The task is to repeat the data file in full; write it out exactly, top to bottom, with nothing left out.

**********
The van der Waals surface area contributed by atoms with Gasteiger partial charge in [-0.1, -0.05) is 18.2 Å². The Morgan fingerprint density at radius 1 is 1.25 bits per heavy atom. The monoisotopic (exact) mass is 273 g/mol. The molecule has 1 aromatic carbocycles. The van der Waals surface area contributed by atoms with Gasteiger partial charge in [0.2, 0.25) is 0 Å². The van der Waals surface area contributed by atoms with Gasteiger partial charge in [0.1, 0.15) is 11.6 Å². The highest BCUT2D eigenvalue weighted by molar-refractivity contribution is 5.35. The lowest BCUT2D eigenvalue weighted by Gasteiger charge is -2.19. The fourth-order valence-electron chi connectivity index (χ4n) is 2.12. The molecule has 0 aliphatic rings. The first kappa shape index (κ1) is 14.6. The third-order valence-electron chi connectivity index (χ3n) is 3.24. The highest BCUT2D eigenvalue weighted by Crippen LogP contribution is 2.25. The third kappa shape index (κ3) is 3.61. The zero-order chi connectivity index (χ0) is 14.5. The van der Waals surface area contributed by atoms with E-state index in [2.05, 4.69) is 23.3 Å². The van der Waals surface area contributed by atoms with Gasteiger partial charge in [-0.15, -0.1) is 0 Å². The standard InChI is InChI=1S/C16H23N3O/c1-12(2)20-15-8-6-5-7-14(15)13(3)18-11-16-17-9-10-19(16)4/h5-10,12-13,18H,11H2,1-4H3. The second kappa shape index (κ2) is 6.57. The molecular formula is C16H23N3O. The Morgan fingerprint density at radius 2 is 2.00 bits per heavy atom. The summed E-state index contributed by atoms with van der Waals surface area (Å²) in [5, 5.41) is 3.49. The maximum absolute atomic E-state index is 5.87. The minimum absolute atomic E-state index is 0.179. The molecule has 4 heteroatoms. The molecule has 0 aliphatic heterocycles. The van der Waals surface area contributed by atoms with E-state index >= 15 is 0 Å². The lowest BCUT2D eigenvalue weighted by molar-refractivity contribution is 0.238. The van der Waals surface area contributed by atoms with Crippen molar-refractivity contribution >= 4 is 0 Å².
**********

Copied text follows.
The van der Waals surface area contributed by atoms with Gasteiger partial charge in [-0.1, -0.05) is 18.2 Å². The Morgan fingerprint density at radius 1 is 1.25 bits per heavy atom. The monoisotopic (exact) mass is 273 g/mol. The molecule has 1 aromatic carbocycles. The van der Waals surface area contributed by atoms with Gasteiger partial charge in [0.2, 0.25) is 0 Å². The van der Waals surface area contributed by atoms with Gasteiger partial charge in [0.1, 0.15) is 11.6 Å². The highest BCUT2D eigenvalue weighted by molar-refractivity contribution is 5.35. The lowest BCUT2D eigenvalue weighted by Gasteiger charge is -2.19. The fourth-order valence-electron chi connectivity index (χ4n) is 2.12. The molecule has 0 aliphatic rings. The first kappa shape index (κ1) is 14.6. The third-order valence-electron chi connectivity index (χ3n) is 3.24. The highest BCUT2D eigenvalue weighted by Crippen LogP contribution is 2.25. The third kappa shape index (κ3) is 3.61. The zero-order chi connectivity index (χ0) is 14.5. The van der Waals surface area contributed by atoms with E-state index in [2.05, 4.69) is 23.3 Å². The van der Waals surface area contributed by atoms with Gasteiger partial charge in [-0.15, -0.1) is 0 Å². The standard InChI is InChI=1S/C16H23N3O/c1-12(2)20-15-8-6-5-7-14(15)13(3)18-11-16-17-9-10-19(16)4/h5-10,12-13,18H,11H2,1-4H3. The second kappa shape index (κ2) is 6.57. The molecular formula is C16H23N3O. The Morgan fingerprint density at radius 2 is 2.00 bits per heavy atom. The summed E-state index contributed by atoms with van der Waals surface area (Å²) in [5, 5.41) is 3.49. The maximum absolute atomic E-state index is 5.87. The minimum absolute atomic E-state index is 0.179. The molecule has 4 heteroatoms. The molecule has 0 aliphatic heterocycles. The van der Waals surface area contributed by atoms with E-state index >= 15 is 0 Å². The lowest BCUT2D eigenvalue weighted by molar-refractivity contribution is 0.238. The van der Waals surface area contributed by atoms with Crippen molar-refractivity contribution >= 4 is 0 Å².